AOL: spanning (or encircling) the globe?

An online buddy of mine posed an intriguing question . . . "If all the free discs and CDs that AOL has distributed were stacked end-to-end, I wonder how many times it would circle the globe?"

I found it inspiring and profound, and therefore I bring it here for discussion.

Earth’s diameter is 24,901.55 miles (40,075.16 kilometers).
A CD has a diameter of 12 cm.

It’d take 106,300,159 AOL CD’s to circle the globe.
If you stacked all those 1.2 mm thick discs on top of each other, you’d have a pile 127.5 km tall.
At 700 megabytes a pop, those same discs could hold a total of 70,963 terabytes of useful data.

So I guess the missing piece of information is whether AOL has in fact sent out at least 106 million CDs.

I can vouch for receiving at least 30,000, but some of mine might have gotten lost in the mail when I moved.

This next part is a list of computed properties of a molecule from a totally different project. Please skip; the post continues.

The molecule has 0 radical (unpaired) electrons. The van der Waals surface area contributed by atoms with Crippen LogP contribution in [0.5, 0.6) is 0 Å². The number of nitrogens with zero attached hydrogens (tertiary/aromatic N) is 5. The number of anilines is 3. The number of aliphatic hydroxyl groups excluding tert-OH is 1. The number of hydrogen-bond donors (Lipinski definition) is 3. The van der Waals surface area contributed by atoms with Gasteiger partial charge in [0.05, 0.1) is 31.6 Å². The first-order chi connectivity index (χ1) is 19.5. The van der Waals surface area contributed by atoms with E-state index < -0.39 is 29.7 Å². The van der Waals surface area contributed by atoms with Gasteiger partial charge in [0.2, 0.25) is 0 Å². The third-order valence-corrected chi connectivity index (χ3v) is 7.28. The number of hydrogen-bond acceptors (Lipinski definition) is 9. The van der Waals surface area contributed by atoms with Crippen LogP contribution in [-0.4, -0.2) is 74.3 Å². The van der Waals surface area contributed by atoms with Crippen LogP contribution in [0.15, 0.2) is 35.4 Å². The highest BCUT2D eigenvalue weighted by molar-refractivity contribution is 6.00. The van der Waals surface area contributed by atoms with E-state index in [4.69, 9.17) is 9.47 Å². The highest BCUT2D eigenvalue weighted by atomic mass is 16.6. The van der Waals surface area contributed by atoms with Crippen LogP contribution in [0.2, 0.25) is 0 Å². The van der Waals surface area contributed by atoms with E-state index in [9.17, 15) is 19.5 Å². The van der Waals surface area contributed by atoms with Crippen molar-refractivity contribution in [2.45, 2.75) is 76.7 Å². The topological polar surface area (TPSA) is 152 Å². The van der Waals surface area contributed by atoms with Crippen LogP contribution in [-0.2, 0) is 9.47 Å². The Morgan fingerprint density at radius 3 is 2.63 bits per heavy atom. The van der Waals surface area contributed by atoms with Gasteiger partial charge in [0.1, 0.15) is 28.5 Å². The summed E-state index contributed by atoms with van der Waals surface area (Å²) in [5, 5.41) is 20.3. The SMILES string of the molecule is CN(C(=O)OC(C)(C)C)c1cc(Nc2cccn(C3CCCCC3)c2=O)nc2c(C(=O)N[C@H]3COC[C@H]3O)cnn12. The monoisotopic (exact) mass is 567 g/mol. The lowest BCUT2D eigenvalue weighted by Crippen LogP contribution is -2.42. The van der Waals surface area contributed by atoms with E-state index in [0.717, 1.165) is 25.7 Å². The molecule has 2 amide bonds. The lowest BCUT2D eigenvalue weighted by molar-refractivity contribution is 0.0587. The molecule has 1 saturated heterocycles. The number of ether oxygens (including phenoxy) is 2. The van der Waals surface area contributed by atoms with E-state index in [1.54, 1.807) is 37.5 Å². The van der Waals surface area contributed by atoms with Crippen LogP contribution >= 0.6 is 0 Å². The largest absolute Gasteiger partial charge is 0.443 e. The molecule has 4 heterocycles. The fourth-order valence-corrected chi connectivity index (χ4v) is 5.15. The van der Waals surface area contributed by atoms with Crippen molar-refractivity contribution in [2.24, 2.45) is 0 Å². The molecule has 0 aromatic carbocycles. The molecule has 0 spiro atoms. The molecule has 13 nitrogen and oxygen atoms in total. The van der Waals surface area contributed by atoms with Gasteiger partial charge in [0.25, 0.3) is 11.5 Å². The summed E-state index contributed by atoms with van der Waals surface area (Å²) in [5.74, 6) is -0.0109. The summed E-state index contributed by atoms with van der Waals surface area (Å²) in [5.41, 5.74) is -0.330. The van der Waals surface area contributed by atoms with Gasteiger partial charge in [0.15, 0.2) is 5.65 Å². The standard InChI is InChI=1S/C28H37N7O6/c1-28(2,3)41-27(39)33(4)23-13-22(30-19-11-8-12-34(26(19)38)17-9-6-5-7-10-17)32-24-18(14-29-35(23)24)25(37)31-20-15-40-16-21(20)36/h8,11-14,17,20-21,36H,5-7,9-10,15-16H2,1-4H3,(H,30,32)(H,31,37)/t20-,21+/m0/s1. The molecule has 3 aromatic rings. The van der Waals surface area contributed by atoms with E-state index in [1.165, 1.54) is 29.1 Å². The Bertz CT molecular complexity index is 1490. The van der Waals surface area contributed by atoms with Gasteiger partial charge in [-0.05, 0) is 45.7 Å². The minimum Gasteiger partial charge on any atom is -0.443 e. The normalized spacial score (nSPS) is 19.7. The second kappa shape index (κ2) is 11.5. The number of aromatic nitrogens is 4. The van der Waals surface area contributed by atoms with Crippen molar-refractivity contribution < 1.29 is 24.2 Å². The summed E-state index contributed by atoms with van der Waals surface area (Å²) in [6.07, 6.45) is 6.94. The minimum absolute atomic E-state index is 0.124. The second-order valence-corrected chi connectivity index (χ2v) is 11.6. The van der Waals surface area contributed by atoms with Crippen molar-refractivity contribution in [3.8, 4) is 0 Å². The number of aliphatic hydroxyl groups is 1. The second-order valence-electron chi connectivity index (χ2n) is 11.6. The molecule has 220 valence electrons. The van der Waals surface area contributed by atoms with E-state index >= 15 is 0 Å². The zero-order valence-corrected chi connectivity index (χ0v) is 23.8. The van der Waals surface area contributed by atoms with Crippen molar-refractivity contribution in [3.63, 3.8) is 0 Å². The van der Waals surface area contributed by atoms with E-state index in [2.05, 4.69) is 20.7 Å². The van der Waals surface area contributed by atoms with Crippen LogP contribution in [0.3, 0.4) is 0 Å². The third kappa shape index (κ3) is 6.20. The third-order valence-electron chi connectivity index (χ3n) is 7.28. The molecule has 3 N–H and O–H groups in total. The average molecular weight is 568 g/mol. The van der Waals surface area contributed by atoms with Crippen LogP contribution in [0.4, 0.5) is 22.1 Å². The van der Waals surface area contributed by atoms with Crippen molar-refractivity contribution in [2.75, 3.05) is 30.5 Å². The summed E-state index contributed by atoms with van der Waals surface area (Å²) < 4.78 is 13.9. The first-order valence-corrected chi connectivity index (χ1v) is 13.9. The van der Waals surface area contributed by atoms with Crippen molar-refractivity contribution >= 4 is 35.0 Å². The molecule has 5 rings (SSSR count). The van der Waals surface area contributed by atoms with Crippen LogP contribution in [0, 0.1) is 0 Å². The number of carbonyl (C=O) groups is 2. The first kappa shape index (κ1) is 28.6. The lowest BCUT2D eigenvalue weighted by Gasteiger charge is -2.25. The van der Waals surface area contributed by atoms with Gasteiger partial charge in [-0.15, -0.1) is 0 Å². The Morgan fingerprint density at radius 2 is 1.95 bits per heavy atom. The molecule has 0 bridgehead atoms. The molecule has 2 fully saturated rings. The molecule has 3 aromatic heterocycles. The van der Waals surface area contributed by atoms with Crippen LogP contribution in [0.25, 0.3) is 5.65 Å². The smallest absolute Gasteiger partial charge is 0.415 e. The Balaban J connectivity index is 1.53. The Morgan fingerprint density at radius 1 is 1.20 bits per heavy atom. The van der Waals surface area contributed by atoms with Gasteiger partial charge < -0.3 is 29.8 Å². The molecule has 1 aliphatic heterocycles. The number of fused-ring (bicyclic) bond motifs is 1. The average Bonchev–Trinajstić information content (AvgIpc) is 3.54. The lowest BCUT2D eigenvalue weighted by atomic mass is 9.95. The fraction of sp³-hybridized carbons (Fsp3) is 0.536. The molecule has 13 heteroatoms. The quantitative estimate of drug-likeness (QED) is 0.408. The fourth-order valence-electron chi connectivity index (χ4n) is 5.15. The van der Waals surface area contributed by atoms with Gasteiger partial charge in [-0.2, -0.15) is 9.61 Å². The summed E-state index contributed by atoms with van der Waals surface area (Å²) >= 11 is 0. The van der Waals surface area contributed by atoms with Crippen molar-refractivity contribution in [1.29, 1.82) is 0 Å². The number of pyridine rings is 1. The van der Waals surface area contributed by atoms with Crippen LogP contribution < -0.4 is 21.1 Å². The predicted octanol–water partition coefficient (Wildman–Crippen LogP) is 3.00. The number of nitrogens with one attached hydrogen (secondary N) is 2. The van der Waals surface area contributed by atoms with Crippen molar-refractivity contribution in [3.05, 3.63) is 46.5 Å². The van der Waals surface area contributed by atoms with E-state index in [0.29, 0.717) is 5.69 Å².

That’s almost certainly true.

Yup, it certainly is the missing piece of information.
From Wikipedia:

AOL disc collecting:

That’s enough to circle the globe 10 times, but not enough to reach the moon.

Could we reah the moon if they were edge-to-edge, not stacked?

Sorry, that’s what I meant.

Also, I made a math error.
Earth’s circumference is 40,075.16 kilometers, that’s 4007516000 cm.
Divide by 12, and it’d take 333,959,667 CD’s to circle the globe.
I will now step away from the calculator. :smack:

And to think, nearly every damn one of them has ended up in a landfill somwheres.

Landfill?

Phsaw…

COASTERS!

Nonsense, they’re being used to build really shiny roads circling the world.

By AOL are we just talking about America OnLine, or are we also including its spinoff child companies including AOL (Australia OnLine) and those in other countries?